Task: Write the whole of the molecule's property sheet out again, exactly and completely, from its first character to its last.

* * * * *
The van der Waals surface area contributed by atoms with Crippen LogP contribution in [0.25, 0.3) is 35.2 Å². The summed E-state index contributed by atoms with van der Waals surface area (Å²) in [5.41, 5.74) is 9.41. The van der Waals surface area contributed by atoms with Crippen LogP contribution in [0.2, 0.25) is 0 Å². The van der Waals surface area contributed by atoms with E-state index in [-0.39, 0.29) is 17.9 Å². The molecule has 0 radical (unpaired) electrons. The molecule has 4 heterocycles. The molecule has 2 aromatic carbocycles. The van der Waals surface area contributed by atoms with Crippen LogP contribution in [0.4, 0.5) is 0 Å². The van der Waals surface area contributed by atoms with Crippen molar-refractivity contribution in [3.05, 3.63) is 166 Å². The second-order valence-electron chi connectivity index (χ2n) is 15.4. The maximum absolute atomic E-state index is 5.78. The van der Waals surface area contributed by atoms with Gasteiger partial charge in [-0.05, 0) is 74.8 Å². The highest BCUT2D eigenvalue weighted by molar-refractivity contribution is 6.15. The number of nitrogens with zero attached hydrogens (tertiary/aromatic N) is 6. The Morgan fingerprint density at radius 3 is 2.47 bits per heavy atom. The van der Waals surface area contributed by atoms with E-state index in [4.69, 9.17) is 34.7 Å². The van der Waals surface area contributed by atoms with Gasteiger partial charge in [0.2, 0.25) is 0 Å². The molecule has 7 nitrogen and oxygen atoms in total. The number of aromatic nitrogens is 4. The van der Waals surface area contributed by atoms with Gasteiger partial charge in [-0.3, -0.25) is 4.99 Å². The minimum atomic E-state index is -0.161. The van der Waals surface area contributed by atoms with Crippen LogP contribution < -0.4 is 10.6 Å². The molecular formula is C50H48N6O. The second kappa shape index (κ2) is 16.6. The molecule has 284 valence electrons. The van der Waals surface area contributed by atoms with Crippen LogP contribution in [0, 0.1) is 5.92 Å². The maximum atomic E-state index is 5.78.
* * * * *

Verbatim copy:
The van der Waals surface area contributed by atoms with Crippen LogP contribution in [0.25, 0.3) is 35.2 Å². The summed E-state index contributed by atoms with van der Waals surface area (Å²) in [5.41, 5.74) is 9.41. The van der Waals surface area contributed by atoms with Crippen LogP contribution in [0.2, 0.25) is 0 Å². The van der Waals surface area contributed by atoms with E-state index in [-0.39, 0.29) is 17.9 Å². The molecule has 0 radical (unpaired) electrons. The molecule has 4 heterocycles. The molecule has 2 aromatic carbocycles. The van der Waals surface area contributed by atoms with Crippen LogP contribution in [0.4, 0.5) is 0 Å². The van der Waals surface area contributed by atoms with Crippen molar-refractivity contribution in [3.05, 3.63) is 166 Å². The second-order valence-electron chi connectivity index (χ2n) is 15.4. The maximum absolute atomic E-state index is 5.78. The van der Waals surface area contributed by atoms with Gasteiger partial charge in [-0.05, 0) is 74.8 Å². The highest BCUT2D eigenvalue weighted by molar-refractivity contribution is 6.15. The number of nitrogens with zero attached hydrogens (tertiary/aromatic N) is 6. The Morgan fingerprint density at radius 3 is 2.47 bits per heavy atom. The van der Waals surface area contributed by atoms with E-state index in [4.69, 9.17) is 34.7 Å². The van der Waals surface area contributed by atoms with Gasteiger partial charge in [0.2, 0.25) is 0 Å². The molecule has 7 nitrogen and oxygen atoms in total. The number of aromatic nitrogens is 4. The van der Waals surface area contributed by atoms with Gasteiger partial charge in [-0.3, -0.25) is 4.99 Å². The minimum atomic E-state index is -0.161. The van der Waals surface area contributed by atoms with Crippen LogP contribution < -0.4 is 10.6 Å². The molecular formula is C50H48N6O. The second kappa shape index (κ2) is 16.6. The molecule has 284 valence electrons. The van der Waals surface area contributed by atoms with Crippen LogP contribution in [0, 0.1) is 5.92 Å². The maximum atomic E-state index is 5.78.